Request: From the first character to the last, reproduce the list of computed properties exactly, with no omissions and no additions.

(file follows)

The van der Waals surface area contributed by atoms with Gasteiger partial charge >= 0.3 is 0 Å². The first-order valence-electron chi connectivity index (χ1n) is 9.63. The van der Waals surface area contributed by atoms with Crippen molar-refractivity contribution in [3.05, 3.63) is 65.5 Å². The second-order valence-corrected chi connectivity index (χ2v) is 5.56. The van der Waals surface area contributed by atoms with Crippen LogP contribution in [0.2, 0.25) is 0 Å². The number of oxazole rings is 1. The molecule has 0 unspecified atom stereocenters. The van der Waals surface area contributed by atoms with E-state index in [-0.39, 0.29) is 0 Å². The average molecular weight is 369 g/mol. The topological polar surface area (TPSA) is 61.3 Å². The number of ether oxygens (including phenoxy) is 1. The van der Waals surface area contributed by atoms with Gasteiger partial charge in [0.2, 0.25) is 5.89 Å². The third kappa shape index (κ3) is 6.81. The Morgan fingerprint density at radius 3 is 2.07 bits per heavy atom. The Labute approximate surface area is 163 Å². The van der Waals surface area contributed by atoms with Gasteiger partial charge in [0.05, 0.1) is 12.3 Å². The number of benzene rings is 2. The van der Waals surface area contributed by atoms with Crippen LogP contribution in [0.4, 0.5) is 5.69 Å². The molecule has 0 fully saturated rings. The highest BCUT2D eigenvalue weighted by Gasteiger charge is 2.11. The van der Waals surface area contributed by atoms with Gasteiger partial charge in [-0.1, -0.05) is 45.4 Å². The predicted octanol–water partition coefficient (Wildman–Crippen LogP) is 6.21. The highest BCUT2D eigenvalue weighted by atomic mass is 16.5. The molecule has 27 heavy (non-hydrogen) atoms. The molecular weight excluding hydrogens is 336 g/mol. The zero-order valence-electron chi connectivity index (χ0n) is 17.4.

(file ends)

The van der Waals surface area contributed by atoms with Gasteiger partial charge >= 0.3 is 0 Å². The first-order valence-electron chi connectivity index (χ1n) is 9.63. The van der Waals surface area contributed by atoms with Crippen molar-refractivity contribution in [3.05, 3.63) is 65.5 Å². The second-order valence-corrected chi connectivity index (χ2v) is 5.56. The van der Waals surface area contributed by atoms with Crippen LogP contribution in [0.2, 0.25) is 0 Å². The number of oxazole rings is 1. The molecule has 0 unspecified atom stereocenters. The van der Waals surface area contributed by atoms with E-state index in [-0.39, 0.29) is 0 Å². The average molecular weight is 369 g/mol. The topological polar surface area (TPSA) is 61.3 Å². The number of ether oxygens (including phenoxy) is 1. The van der Waals surface area contributed by atoms with Gasteiger partial charge in [0.2, 0.25) is 5.89 Å². The third kappa shape index (κ3) is 6.81. The Morgan fingerprint density at radius 3 is 2.07 bits per heavy atom. The Labute approximate surface area is 163 Å². The van der Waals surface area contributed by atoms with Gasteiger partial charge in [0.05, 0.1) is 12.3 Å². The number of benzene rings is 2. The van der Waals surface area contributed by atoms with Crippen LogP contribution in [0.4, 0.5) is 5.69 Å². The molecule has 0 fully saturated rings. The highest BCUT2D eigenvalue weighted by Gasteiger charge is 2.11. The van der Waals surface area contributed by atoms with Gasteiger partial charge in [-0.1, -0.05) is 45.4 Å². The predicted octanol–water partition coefficient (Wildman–Crippen LogP) is 6.21. The highest BCUT2D eigenvalue weighted by atomic mass is 16.5. The molecule has 27 heavy (non-hydrogen) atoms. The molecular weight excluding hydrogens is 336 g/mol. The zero-order valence-electron chi connectivity index (χ0n) is 17.4.